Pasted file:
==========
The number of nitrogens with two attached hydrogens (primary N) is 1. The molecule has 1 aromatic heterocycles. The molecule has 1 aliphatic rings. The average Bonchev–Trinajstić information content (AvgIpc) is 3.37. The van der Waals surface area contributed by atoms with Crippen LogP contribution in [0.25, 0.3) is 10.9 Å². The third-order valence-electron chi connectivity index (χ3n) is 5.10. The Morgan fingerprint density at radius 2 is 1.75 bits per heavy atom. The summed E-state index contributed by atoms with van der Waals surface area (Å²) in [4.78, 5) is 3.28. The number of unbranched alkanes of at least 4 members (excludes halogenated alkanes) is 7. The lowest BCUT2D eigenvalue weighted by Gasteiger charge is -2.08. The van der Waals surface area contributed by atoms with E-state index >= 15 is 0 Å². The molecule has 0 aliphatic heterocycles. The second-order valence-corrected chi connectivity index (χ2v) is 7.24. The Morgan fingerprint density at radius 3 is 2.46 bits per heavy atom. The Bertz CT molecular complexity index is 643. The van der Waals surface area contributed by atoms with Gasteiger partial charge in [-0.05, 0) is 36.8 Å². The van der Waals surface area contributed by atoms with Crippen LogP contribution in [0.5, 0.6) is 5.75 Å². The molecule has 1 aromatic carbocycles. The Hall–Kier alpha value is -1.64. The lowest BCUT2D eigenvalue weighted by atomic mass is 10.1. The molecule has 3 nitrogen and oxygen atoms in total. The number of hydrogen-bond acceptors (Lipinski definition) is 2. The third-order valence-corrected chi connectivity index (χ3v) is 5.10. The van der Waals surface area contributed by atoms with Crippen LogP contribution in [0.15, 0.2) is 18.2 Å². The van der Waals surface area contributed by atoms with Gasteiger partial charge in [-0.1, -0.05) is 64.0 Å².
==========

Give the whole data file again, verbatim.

The number of nitrogens with two attached hydrogens (primary N) is 1. The molecule has 1 aromatic heterocycles. The molecule has 1 aliphatic rings. The average Bonchev–Trinajstić information content (AvgIpc) is 3.37. The van der Waals surface area contributed by atoms with Crippen LogP contribution in [0.25, 0.3) is 10.9 Å². The third-order valence-electron chi connectivity index (χ3n) is 5.10. The Morgan fingerprint density at radius 2 is 1.75 bits per heavy atom. The summed E-state index contributed by atoms with van der Waals surface area (Å²) in [4.78, 5) is 3.28. The number of unbranched alkanes of at least 4 members (excludes halogenated alkanes) is 7. The lowest BCUT2D eigenvalue weighted by Gasteiger charge is -2.08. The van der Waals surface area contributed by atoms with E-state index >= 15 is 0 Å². The molecule has 0 aliphatic heterocycles. The second-order valence-corrected chi connectivity index (χ2v) is 7.24. The Morgan fingerprint density at radius 3 is 2.46 bits per heavy atom. The Bertz CT molecular complexity index is 643. The van der Waals surface area contributed by atoms with Gasteiger partial charge in [-0.05, 0) is 36.8 Å². The van der Waals surface area contributed by atoms with Crippen LogP contribution in [0.5, 0.6) is 5.75 Å². The molecule has 1 aromatic carbocycles. The Hall–Kier alpha value is -1.64. The lowest BCUT2D eigenvalue weighted by atomic mass is 10.1. The molecule has 3 nitrogen and oxygen atoms in total. The number of hydrogen-bond acceptors (Lipinski definition) is 2. The third-order valence-corrected chi connectivity index (χ3v) is 5.10. The van der Waals surface area contributed by atoms with Crippen LogP contribution in [0.15, 0.2) is 18.2 Å². The van der Waals surface area contributed by atoms with Gasteiger partial charge in [-0.1, -0.05) is 64.0 Å².